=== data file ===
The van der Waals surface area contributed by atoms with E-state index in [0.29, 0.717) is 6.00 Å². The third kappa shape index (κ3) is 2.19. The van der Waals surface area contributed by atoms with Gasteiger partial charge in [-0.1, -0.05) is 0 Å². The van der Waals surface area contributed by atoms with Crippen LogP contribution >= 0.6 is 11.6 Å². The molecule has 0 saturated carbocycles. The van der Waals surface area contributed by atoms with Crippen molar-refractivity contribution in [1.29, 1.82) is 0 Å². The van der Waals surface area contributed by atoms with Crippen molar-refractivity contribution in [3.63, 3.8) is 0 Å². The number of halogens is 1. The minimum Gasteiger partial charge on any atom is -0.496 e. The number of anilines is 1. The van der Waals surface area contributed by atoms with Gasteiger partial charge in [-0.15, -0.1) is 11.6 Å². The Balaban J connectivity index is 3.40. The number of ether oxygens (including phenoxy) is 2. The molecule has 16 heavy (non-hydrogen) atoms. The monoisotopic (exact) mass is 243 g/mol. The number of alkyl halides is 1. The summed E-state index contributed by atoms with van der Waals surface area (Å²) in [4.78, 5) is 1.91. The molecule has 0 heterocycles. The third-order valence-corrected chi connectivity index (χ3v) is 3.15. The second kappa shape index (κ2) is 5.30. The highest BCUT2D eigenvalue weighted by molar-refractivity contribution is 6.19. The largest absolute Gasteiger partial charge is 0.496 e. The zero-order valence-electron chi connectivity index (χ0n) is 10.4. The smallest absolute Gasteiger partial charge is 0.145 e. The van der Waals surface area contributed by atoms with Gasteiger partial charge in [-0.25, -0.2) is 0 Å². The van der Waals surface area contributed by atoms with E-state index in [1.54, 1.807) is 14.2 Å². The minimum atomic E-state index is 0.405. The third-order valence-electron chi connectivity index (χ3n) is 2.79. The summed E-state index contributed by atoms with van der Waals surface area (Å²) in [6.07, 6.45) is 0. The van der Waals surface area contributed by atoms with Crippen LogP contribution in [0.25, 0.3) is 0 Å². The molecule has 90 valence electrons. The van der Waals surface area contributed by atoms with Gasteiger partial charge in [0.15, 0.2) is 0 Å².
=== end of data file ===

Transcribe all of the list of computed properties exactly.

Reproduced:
The van der Waals surface area contributed by atoms with E-state index in [0.29, 0.717) is 6.00 Å². The third kappa shape index (κ3) is 2.19. The van der Waals surface area contributed by atoms with Gasteiger partial charge in [-0.1, -0.05) is 0 Å². The van der Waals surface area contributed by atoms with Crippen LogP contribution >= 0.6 is 11.6 Å². The molecule has 0 saturated carbocycles. The van der Waals surface area contributed by atoms with Crippen molar-refractivity contribution in [1.29, 1.82) is 0 Å². The van der Waals surface area contributed by atoms with Crippen molar-refractivity contribution in [3.63, 3.8) is 0 Å². The number of halogens is 1. The minimum Gasteiger partial charge on any atom is -0.496 e. The number of anilines is 1. The van der Waals surface area contributed by atoms with Gasteiger partial charge in [-0.15, -0.1) is 11.6 Å². The Balaban J connectivity index is 3.40. The number of ether oxygens (including phenoxy) is 2. The molecule has 16 heavy (non-hydrogen) atoms. The monoisotopic (exact) mass is 243 g/mol. The number of alkyl halides is 1. The summed E-state index contributed by atoms with van der Waals surface area (Å²) in [4.78, 5) is 1.91. The molecule has 0 heterocycles. The third-order valence-corrected chi connectivity index (χ3v) is 3.15. The second kappa shape index (κ2) is 5.30. The highest BCUT2D eigenvalue weighted by molar-refractivity contribution is 6.19. The largest absolute Gasteiger partial charge is 0.496 e. The zero-order valence-electron chi connectivity index (χ0n) is 10.4. The smallest absolute Gasteiger partial charge is 0.145 e. The van der Waals surface area contributed by atoms with Gasteiger partial charge in [-0.25, -0.2) is 0 Å². The van der Waals surface area contributed by atoms with E-state index in [1.54, 1.807) is 14.2 Å². The minimum atomic E-state index is 0.405. The third-order valence-electron chi connectivity index (χ3n) is 2.79. The summed E-state index contributed by atoms with van der Waals surface area (Å²) in [6.07, 6.45) is 0. The van der Waals surface area contributed by atoms with Crippen LogP contribution in [0.25, 0.3) is 0 Å². The molecule has 90 valence electrons. The van der Waals surface area contributed by atoms with Gasteiger partial charge in [0.15, 0.2) is 0 Å².